If you already have the standard 7/8" perch then you could try moving the lever further along the bar so that the area which your gripping is towards the end of the lever - this will also help.

What you need to remember is that the hydraulic system is just like a cable without friction problems. if you don't have the master matched up properly with the slave then this can also be heavy.


beerchug
Re: clutch [Re: Magnetoman] #773276
05/10/19 9:14 pm
05/10/19 9:14 pm
Joined: Aug 2018
Posts: 37
Tualatin
J
johnpl Offline OP
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johnpl  Offline OP
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Joined: Aug 2018
Posts: 37
Tualatin
So I like the idea of adjusting the springs to reduce the force required to operate the clutch but I am not sure of the proper method. Should I just turn the nuts out to reduce the pressure?

Re: clutch [Re: johnpl] #773294
05/10/19 11:37 pm
05/10/19 11:37 pm
Joined: Aug 2001
Posts: 4,757
Owego, NY, USA
Mark Z Offline
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Mark Z  Offline
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Joined: Aug 2001
Posts: 4,757
Owego, NY, USA
Originally Posted by johnpl
So I like the idea of adjusting the springs to reduce the force required to operate the clutch but I am not sure of the proper method. Should I just turn the nuts out to reduce the pressure?


Yes, but, unless they've already been shaved off, there's a tit on the underside of the clutch nut that catches on the end of the spring when you try to turn the nut counter-clockwise. If you can, try to get a thin screwdriver between the nut and the spring, or push in on the end of the spring. Back off the nuts more than enough, and then re-tighten to make your adjustment. I think you'll find that the nuts will need to be at least flush with the ends of the studs in order to exert sufficient force.

I too became a believer in oiling the cable years ago, after the first time I hung it and dripped oil with a stopper-bottle until it ran out the other end. My A65 is a two-finger pull, and I haven't been particular about spring tension. But, I have the earlier "straight pull" linkage instead of that abominable ball-and-ramp affair, which can be problematic in itself. Which do you have?


Mark Z

'65(lower)/'66(upper, wheels, front end, controls)/'67(seat, exhaust, fuel tank, headlamp)/'70(frame) A65 Bitsa.
Re: clutch [Re: johnpl] #773326
05/11/19 5:46 am
05/11/19 5:46 am
Joined: Oct 2008
Posts: 5,470
Crossville, TN
DavidP Offline

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DavidP  Offline

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Joined: Oct 2008
Posts: 5,470
Crossville, TN
I too am a fan of proper cable lubrication. BUT, where can one buy a cable which isn't lined with some material which reacts badly to lubrication?
And how does one know? They're all lined with some sort of plastic these days.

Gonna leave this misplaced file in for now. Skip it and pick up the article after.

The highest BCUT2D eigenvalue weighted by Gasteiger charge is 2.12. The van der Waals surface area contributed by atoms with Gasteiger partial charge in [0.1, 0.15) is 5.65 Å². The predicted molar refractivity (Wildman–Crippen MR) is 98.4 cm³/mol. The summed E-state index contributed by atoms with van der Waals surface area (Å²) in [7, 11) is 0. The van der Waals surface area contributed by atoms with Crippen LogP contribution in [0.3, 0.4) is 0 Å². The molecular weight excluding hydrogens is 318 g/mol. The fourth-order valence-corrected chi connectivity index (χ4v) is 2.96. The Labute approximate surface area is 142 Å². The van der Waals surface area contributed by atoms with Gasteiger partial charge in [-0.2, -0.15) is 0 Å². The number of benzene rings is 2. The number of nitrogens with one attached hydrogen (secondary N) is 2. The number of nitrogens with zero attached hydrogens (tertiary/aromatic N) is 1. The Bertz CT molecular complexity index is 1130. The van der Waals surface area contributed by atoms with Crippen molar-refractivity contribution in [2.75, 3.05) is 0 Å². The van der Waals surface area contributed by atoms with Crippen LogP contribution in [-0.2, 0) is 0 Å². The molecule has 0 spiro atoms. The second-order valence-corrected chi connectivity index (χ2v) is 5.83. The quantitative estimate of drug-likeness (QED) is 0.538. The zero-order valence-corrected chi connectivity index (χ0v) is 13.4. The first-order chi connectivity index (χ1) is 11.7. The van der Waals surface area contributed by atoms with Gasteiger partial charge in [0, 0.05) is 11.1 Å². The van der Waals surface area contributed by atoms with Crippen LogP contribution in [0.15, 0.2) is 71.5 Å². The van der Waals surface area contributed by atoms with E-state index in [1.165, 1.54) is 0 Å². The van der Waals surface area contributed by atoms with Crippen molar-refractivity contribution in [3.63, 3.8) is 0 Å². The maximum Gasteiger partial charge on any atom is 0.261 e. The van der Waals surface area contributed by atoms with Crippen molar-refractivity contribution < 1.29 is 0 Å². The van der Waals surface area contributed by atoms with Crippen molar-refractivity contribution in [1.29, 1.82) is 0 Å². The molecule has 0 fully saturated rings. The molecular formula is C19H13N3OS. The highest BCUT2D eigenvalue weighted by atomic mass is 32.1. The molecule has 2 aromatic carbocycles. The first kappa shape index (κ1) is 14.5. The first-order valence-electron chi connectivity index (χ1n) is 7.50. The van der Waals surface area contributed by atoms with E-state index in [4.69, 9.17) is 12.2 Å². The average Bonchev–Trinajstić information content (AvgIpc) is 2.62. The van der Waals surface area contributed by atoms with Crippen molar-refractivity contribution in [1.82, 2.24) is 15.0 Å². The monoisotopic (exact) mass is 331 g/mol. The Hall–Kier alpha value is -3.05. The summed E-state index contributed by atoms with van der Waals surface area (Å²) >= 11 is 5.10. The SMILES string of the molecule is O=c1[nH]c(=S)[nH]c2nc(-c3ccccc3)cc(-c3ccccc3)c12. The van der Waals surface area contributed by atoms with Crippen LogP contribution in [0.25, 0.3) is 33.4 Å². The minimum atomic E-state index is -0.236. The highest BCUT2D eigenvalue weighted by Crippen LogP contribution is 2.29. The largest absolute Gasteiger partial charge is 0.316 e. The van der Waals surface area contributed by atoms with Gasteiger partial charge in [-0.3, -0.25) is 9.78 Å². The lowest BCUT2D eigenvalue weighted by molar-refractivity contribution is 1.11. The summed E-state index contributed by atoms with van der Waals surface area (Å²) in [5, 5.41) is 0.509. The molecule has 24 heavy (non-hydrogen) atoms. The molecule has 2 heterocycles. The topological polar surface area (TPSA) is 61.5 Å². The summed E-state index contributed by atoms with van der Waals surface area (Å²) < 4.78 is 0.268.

Stepping on others doesn't make you stand tall.

71 A65L "Zelda"
92 BMW K100rs "Gustav"
72 T120V cafe project "Mr. Jim"
72 T150V "Wotan"
Re: clutch [Re: DavidP] #773330
05/11/19 6:28 am
05/11/19 6:28 am
Joined: Sep 2001
Posts: 822
Great Southern Land
tridentt150v Online content
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tridentt150v  Online Content
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Posts: 822
Great Southern Land
Originally Posted by DavidP
I too am a fan of proper cable lubrication. BUT, where can one buy a cable which isn't lined with some material which reacts badly to lubrication?
And how does one know? They're all lined with some sort of plastic these days.

But you then use the proper lube, Teflon/silicon based stuff. Heaps of versions out there for the discerning shopper!!!

Some owners have had great success with the 7 plate conversion kits and lighter springs.

Re: clutch [Re: johnpl] #773419
05/12/19 4:24 am
05/12/19 4:24 am
Joined: Oct 2008
Posts: 5,470
Crossville, TN
DavidP Offline

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DavidP  Offline

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Joined: Oct 2008
Posts: 5,470
Crossville, TN
Last time I used "Teflon" synthetic lube on a Barnetts cable it became unusable. Still can't pull that cable.
So, does anyone make unlined cables? Maybe the kind with lube zirks in the cable?


Stepping on others doesn't make you stand tall.

71 A65L "Zelda"
92 BMW K100rs "Gustav"
72 T120V cafe project "Mr. Jim"
72 T150V "Wotan"
Re: clutch [Re: johnpl] #773428
05/12/19 5:18 am
05/12/19 5:18 am
Joined: Jan 2014
Posts: 4,479
Oceania
N
NickL Offline
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NickL  Offline
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N

Joined: Jan 2014
Posts: 4,479
Oceania
Venhill?

Re: clutch [Re: johnpl] #773434
05/12/19 7:19 am
05/12/19 7:19 am
Joined: May 2013
Posts: 5,560
West Yorkshire
Allan Gill Online happy

BritBike Forum member
Allan Gill  Online Happy

BritBike Forum member

Joined: May 2013
Posts: 5,560
West Yorkshire
Some lines cables are designed not to be lubricated. I’ve noticed venhill have changed the colour of their liners, from white to red (or the other way round) quite possibly for lubricating reasons. A premade one that I bought some time ago had in the instructions not to lubricate. Never gave me a problem.


beerchug
Re: clutch [Re: johnpl] #773521
05/13/19 12:42 am
05/13/19 12:42 am
Joined: Aug 2001
Posts: 4,757
Owego, NY, USA
Mark Z Offline
BritBike Forum member
Mark Z  Offline
BritBike Forum member

Joined: Aug 2001
Posts: 4,757
Owego, NY, USA
I think you can still get un-lined cables. Good question for our stockists, any have their ears on?


Mark Z

'65(lower)/'66(upper, wheels, front end, controls)/'67(seat, exhaust, fuel tank, headlamp)/'70(frame) A65 Bitsa.

Moderated by  Alan_nc